June 28-July 10, 2014 Pensacola, FL - Fairhope, AL - Daphne, AL - Columbus, MS
Just a little post script to the Pensacola story; the conclusion to my most recent update. This is the humble little home my parents had built and moved into two weeks before I was born in 1940; where my brother, Bob, and I grew up; and where my parents lived until 2006 when they moved to an assisted living facility. I've always loved those beautiful trees. No one lived behind us because the two spinsters who lived on the corner had a tennis court built back there. That's where Bob and I learned to roller skate.
Across the street from our house is a park...which isn't a park.
No swings or slides or park benches but ancient mammoth sprawling oaks that were great for climbing way back then...
and they still are. I couldn't resist!
Our oldest son, Chad, brought our 13 year old grandson, Zack, to cruise from Pensacola to Fairhope as a "trial" to see if he'd like to continue with us for a week as we mosey north into Alabama, Mississippi, and Tennessee.
When we arrived at the Fairhope Yacht Club, Chad was there to take our lines. I think Zack was most happy to have his feet back on terra firma.
Our fly bridge view from our slip in the Fairhope Yacht Club of the new clubhouse and their yacht basin.
Sammy's closely watching to make sure Bill has enough hot air to extinguish 68 candles. His birthday occurred the weekend that we were fortunate enough to be able to spend with Chad, Ginger, and their children in their huge Daphne home. We're so accustomed to living in +/- 300 square feet and even though we've been in their home before, when we stepped into the entry, we both audibly exclaimed at the shear enormity of their house. Their foyer is larger than our total floor space. Chad and Ginger prepared a wonderful Cajun Shrimp Creole birthday dinner for everyone and Publix did a fine job on a carrot cake, Bill's favorite.
We rode our bikes from the Yacht Club, along the bay, and to Point Clear where the charming and alluring historic Grand Hotel has stood since the 1840’s. Overlooking Mobile Bay, it was a prime vacation spot for wealthy Victorian-Era families. Through fires, floods and hurricanes, the Grand Hotel has survived. The main part of the hotel with the dining rooms and bars are in the area photographed below.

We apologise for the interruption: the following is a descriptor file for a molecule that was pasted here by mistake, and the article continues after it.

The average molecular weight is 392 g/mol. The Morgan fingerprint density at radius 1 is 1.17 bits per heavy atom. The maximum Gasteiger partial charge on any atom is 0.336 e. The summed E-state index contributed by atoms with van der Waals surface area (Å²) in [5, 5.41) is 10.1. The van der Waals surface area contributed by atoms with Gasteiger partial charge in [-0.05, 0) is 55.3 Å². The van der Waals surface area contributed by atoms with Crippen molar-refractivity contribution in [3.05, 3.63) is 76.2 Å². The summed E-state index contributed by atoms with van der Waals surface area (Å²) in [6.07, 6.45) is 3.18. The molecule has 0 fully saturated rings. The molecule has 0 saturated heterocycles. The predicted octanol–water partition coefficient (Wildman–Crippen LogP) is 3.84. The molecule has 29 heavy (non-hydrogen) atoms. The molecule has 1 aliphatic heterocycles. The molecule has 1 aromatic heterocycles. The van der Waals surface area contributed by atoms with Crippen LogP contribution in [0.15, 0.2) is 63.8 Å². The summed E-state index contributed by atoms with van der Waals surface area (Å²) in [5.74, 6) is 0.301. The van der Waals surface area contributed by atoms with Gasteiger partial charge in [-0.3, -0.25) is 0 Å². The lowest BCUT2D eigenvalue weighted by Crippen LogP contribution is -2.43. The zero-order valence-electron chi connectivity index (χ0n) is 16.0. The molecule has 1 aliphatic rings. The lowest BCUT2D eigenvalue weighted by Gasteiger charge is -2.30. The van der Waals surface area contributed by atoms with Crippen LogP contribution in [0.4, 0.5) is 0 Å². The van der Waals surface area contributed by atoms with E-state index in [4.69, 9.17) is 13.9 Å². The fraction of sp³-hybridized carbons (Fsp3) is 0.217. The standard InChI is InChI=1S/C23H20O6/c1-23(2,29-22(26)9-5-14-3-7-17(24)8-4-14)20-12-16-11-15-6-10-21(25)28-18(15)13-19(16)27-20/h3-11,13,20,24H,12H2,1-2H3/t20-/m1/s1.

And here we have Bill, my first born, Chad, me, but no Ginger. Fun lunch in the shade of a spreading oak tree in the courtyard of Fairhope's Panini Pete’s at the Fairhope French Quarter. Ginger had just left when we remembered that we can never remember to take photos of all of us. I hi-jacked a young boy to be our photog---he worked for free! 😎.
I found her!!! Ginger has more energy than any ten people collectively, that I've ever seen. She's hard to catch but here she is. Look quick because, like a vapor, she'll be gone again before you can blink.
We love our lifestyle and our lives and here are a couple reasons why that are very recent experiences. The afternoon we arrived in Fairhope, we left and were away from the boat for a while. When we arrived home, we found someone's boat card (like a business card but contains boat info) wedged in the door. I emailed the couple thanking them for dropping by, told them expected length of our stay there; and briefly what our cruising intentions are after leaving Fairhope. The next morning a couple bearing a huge canvas bag of books and charts, knocked. They introduced themselves as Bob and Vicki and have made this river trip 42 times so they are familiar with even twist and turn. I took notes as fast as I could write while we listened to them and Bill was following in the charts. They gave us a copy of their favorite stops along the way and warnings of where NOT to stop. Each day they've checked on us to ask where we are and what will be our destination for that day. Vicki even offered to take me blueberry picking! Cruisers are just the most phenomenal, generous, gracious, and caring people!